What baffles me more, is his conduct before this all began, when he secretly taped private conversations between him and his client, Donald Trump. That raises serious questions about his motives, character, and credibility. There’s no logical answer as to why Cohen secretly taped his client, which creates the blatant perception that his motives were sleazy and ill intended.
Strangely, now he’s put himself in a position where the one and only person that could ever help him has realized his true character; and his chances of cooperating with the government have been diminished substantially due to his credibility, motives, and who knows what else. In the meantime, all the president’s critics have become his new best friends, milling about like hyenas in "The Lion King," at least until they determine his usefulness. Then he’ll have no one.
All of this makes for great headlines and intrigue, but what bothers me more than anything, is that it doesn’t bother many members of Congress, or the ACLU, or the criminal justice reform advocates — like dozens, maybe hundreds of them.
Groups that rake in millions of tax dollars, calling for justice and pushing out messages on prosecutorial misconduct, over-criminalization, prosecutorial discretion, and selective targeting and prosecutions. There’s never been a greater public demonstration of all of this than these prosecutions, but because the intended target is Donald Trump, they’re eerily silent.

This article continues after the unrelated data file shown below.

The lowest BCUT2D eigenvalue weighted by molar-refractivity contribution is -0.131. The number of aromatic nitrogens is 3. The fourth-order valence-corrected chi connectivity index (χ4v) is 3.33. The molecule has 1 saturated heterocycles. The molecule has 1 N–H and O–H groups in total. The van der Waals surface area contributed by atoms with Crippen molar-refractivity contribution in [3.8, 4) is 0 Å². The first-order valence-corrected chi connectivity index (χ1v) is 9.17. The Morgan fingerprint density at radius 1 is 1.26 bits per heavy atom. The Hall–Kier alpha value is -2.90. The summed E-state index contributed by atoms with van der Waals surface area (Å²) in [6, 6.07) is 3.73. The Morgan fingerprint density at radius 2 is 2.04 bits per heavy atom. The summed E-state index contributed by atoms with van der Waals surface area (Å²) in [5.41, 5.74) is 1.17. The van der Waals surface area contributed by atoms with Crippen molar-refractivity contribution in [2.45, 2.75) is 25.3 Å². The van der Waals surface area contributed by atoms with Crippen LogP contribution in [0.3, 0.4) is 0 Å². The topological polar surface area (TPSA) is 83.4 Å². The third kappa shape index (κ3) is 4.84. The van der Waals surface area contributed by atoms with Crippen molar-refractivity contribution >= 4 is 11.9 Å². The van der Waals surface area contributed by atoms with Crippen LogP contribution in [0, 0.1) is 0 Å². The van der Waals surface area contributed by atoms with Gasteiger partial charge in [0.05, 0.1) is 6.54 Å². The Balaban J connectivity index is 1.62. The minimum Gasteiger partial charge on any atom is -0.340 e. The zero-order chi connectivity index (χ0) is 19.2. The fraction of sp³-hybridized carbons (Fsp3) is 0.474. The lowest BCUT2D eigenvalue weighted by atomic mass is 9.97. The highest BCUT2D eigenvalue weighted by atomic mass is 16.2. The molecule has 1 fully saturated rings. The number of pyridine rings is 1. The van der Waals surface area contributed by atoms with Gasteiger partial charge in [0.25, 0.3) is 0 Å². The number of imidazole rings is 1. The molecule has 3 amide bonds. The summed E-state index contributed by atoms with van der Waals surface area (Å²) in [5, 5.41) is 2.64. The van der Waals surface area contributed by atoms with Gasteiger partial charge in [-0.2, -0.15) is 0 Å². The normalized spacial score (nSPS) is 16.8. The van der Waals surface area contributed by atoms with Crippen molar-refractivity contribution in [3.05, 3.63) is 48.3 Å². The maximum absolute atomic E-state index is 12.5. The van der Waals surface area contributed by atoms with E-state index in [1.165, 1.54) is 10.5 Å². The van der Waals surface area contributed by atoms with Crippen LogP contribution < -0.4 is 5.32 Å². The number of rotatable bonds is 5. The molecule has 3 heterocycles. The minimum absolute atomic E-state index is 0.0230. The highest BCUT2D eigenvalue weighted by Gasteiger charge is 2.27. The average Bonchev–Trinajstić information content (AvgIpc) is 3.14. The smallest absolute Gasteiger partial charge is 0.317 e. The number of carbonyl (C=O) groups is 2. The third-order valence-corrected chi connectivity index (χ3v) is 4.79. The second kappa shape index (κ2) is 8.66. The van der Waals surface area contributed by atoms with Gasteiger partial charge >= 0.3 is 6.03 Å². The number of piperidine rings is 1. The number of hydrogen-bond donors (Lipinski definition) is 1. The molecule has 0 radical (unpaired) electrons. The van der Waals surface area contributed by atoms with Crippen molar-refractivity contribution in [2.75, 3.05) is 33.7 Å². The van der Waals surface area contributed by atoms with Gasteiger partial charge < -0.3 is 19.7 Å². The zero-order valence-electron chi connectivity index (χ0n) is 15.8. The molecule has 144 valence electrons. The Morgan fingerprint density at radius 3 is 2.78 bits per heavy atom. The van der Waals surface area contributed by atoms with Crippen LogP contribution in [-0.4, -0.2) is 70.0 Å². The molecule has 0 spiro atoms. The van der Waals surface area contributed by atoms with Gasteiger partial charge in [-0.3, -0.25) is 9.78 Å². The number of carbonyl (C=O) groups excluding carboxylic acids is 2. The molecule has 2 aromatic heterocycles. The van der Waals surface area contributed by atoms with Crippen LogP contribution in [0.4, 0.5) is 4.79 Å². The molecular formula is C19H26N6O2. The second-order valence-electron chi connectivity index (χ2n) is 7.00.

Last night Alan Dershowitz said that, “Special Counsel Robert Mueller is hoping that Paul Manafort will opt to testify against the president, rather than face a lengthy prison sentence.”
Doesn’t that bother the members of Congress sitting on the House and Senate Judiciary Committees? That our government weaponized its criminal justice system to specifically target the president and in the process, are destroying American citizens for selective and political reasons.
Perhaps because they’ve never been through it, or never known anyone that has. Perhaps they don’t give a damn as long as it suits their political needs and agenda?
Cohen, Flynn, and Manafort were targeted for political reasons, and that should scare the hell out of every American in our country, no matter what color you are, how you vote, or how wealthy you are, and something must be done to stop it.
It’s time for the U.S. Attorney General to stop this madness, and create internal policies to prevent it from happening in the future, and if for some reason, he cannot get the job done, that the president must find someone that can.
As New York City’s 40th Police Commissioner, Bernard Kerik was in command of the NYPD on September 11, 2001, and responsible for the city’s response, rescue, recovery, and the investigative efforts of the most substantial terror attack in world history. His 35-year career has been recognized in more than 100 awards for meritorious and heroic service, including a presidential commendation for heroism by President Ronald Reagan, two Distinguished Service Awards from the U.S. Department of Homeland Security, The Ellis Island Medal of Honor, and an appointment as Honorary Commander of the Most Excellent Order of the British Empire by Her Majesty Queen Elizabeth II. To read more of his reports — Click Here Now.